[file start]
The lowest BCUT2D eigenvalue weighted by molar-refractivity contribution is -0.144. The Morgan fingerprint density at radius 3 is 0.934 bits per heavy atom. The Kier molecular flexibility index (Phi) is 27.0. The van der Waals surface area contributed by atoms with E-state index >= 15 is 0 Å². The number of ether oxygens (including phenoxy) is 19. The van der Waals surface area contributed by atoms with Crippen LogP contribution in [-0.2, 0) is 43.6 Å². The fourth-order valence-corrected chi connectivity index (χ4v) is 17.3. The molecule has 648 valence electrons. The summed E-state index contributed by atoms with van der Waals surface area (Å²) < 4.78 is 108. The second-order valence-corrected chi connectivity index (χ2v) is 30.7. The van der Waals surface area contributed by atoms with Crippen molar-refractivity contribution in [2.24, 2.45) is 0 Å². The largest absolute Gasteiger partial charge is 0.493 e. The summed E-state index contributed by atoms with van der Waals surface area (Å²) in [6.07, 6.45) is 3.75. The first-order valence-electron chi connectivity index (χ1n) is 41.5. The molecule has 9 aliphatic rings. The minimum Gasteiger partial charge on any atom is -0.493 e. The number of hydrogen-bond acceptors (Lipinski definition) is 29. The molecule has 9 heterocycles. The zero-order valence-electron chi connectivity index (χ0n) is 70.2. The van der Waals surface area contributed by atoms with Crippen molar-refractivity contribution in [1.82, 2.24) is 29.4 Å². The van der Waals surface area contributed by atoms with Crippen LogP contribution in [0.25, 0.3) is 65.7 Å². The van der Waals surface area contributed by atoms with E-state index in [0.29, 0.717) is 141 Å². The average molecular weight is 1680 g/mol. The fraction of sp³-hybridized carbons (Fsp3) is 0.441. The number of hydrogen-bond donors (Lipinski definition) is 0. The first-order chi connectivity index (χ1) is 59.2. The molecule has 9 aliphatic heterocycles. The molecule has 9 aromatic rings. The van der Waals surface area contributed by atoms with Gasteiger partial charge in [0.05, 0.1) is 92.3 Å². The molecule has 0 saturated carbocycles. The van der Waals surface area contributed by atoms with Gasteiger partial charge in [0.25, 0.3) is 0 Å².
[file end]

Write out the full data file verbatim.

The lowest BCUT2D eigenvalue weighted by molar-refractivity contribution is -0.144. The Morgan fingerprint density at radius 3 is 0.934 bits per heavy atom. The Kier molecular flexibility index (Phi) is 27.0. The van der Waals surface area contributed by atoms with E-state index >= 15 is 0 Å². The number of ether oxygens (including phenoxy) is 19. The van der Waals surface area contributed by atoms with Crippen LogP contribution in [-0.2, 0) is 43.6 Å². The fourth-order valence-corrected chi connectivity index (χ4v) is 17.3. The molecule has 648 valence electrons. The summed E-state index contributed by atoms with van der Waals surface area (Å²) < 4.78 is 108. The second-order valence-corrected chi connectivity index (χ2v) is 30.7. The van der Waals surface area contributed by atoms with Crippen molar-refractivity contribution in [2.24, 2.45) is 0 Å². The largest absolute Gasteiger partial charge is 0.493 e. The summed E-state index contributed by atoms with van der Waals surface area (Å²) in [6.07, 6.45) is 3.75. The first-order valence-electron chi connectivity index (χ1n) is 41.5. The molecule has 9 aliphatic rings. The minimum Gasteiger partial charge on any atom is -0.493 e. The number of hydrogen-bond acceptors (Lipinski definition) is 29. The molecule has 9 heterocycles. The zero-order valence-electron chi connectivity index (χ0n) is 70.2. The van der Waals surface area contributed by atoms with Crippen molar-refractivity contribution in [1.82, 2.24) is 29.4 Å². The van der Waals surface area contributed by atoms with Crippen LogP contribution in [0.25, 0.3) is 65.7 Å². The van der Waals surface area contributed by atoms with E-state index in [0.29, 0.717) is 141 Å². The average molecular weight is 1680 g/mol. The fraction of sp³-hybridized carbons (Fsp3) is 0.441. The number of hydrogen-bond donors (Lipinski definition) is 0. The first-order chi connectivity index (χ1) is 59.2. The molecule has 9 aliphatic heterocycles. The molecule has 9 aromatic rings. The van der Waals surface area contributed by atoms with Gasteiger partial charge in [0.05, 0.1) is 92.3 Å². The molecule has 0 saturated carbocycles. The van der Waals surface area contributed by atoms with Gasteiger partial charge in [0.25, 0.3) is 0 Å².